Jenny: Neurotica is about a plucky Dominatrix with OCD trying to save her small-town dungeon. You’re great. We should get coffee sometime. I’m not just saying that. I know other people just say that sometimes but I really feel like we’re going to be friends, you know? Here, what’s your number, I’ll call you so you can have my number! 

IFC: What’s your comedy origin story?

Jenny: Since I was a kid I’ve dealt with severe OCD and anxiety. Comedy has always been one of the ways I’ve dealt with that. I honestly just want to help make people feel happy for a few minutes at a time. 

IFC: What was the genesis of Neurotica?

Jenny: I’m pretty sure it was a title-first situation. I was coming up with ideas to pitch to a production company a million years ago (this isn’t hyperbole; I am VERY old) and just wrote down “Neurotica”; then it just sort of appeared fully formed. “Neurotica? Oh it’s an over-the-top romantic comedy about a Dominatrix with OCD, of course.” And that just happened to hit the buttons of everything I’m fascinated by.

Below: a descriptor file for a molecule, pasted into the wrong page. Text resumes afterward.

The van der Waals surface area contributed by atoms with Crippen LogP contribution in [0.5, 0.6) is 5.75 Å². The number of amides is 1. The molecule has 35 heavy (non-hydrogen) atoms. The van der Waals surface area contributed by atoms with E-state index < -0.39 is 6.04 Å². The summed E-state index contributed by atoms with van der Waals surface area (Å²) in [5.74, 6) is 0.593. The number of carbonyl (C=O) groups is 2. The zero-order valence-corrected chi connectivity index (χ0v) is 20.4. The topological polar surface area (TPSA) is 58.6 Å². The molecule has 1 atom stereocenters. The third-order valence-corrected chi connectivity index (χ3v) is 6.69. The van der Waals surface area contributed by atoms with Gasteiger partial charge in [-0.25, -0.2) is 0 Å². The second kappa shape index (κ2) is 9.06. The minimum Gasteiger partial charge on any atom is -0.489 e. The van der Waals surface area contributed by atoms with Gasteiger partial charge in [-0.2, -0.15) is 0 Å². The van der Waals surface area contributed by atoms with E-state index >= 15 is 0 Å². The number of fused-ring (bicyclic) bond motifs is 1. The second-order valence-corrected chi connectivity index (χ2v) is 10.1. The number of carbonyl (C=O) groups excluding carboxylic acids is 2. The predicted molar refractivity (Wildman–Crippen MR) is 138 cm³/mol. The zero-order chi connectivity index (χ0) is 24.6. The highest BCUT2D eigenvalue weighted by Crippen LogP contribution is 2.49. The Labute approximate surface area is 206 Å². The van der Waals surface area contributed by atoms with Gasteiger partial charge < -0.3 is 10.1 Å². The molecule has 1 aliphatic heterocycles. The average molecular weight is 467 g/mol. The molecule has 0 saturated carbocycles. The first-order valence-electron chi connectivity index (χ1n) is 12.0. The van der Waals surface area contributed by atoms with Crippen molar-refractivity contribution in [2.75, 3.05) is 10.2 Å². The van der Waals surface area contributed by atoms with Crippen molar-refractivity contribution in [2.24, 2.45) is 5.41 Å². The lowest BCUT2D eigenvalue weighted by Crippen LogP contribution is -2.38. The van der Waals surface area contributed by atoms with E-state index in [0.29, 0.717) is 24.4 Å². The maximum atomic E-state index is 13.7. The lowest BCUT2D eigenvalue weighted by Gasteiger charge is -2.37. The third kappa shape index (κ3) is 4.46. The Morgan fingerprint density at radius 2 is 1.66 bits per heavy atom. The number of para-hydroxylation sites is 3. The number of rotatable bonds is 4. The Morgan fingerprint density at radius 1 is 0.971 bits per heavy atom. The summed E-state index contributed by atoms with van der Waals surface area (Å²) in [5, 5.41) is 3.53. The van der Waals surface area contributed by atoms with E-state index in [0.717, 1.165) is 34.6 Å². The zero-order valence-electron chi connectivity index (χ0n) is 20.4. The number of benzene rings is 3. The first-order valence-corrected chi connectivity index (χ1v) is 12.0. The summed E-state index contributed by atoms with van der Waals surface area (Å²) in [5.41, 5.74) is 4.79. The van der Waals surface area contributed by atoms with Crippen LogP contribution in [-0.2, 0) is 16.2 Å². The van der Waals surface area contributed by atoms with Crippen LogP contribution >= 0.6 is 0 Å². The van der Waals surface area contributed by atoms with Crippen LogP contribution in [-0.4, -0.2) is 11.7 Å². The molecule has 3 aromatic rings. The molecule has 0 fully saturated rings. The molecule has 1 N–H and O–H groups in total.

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IFC: How would you describe Ivy?

Jenny: Ivy is everything I love in a comedy character – she’s tenacious, she’s confident, she’s sweet, she’s a big wonderful weirdo. 

IFC: How would Ivy’s clientele describe her?

Jenny:  Open-minded, caring, excellent aim. 

IFC: Why don’t more small towns have local dungeons?

Jenny: How do you know they don’t? 

IFC: What are the pros and cons of joining a chain mega dungeon?

Jenny: You can use any of their locations but you’ll always forget you have a membership and in a year you’ll be like “jeez why won’t they let me just cancel?” 

IFC: Mouths are gross! Why is that?

Jenny: If you had never seen a mouth before and I was like “it’s a wet flesh cave with sharp parts that lives in your face”, it would sound like Cronenberg-ian body horror. All body parts are horrifying. I’m kind of rooting for the singularity, I’d feel way better if I was just a consciousness in a cloud. 

See the whole season of Neurotica right now on IFC’s Comedy Crib.

The-Craft

The ’90s Are Back

The '90s live again during IFC's weekend marathon.

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Photo Credit: Everett Digital, Columbia Pictures

We know what you’re thinking: “Why on Earth would anyone want to reanimate the decade that gave us Haddaway, Los Del Rio, and Smash Mouth, not to mention Crystal Pepsi?”

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Thoughts like those are normal. After all, we tend to remember lasting psychological trauma more vividly than fleeting joy. But if you dig deep, you’ll rediscover that the ’90s gave us so much to fondly revisit. Consider the four pillars of true ’90s culture.

Boy Bands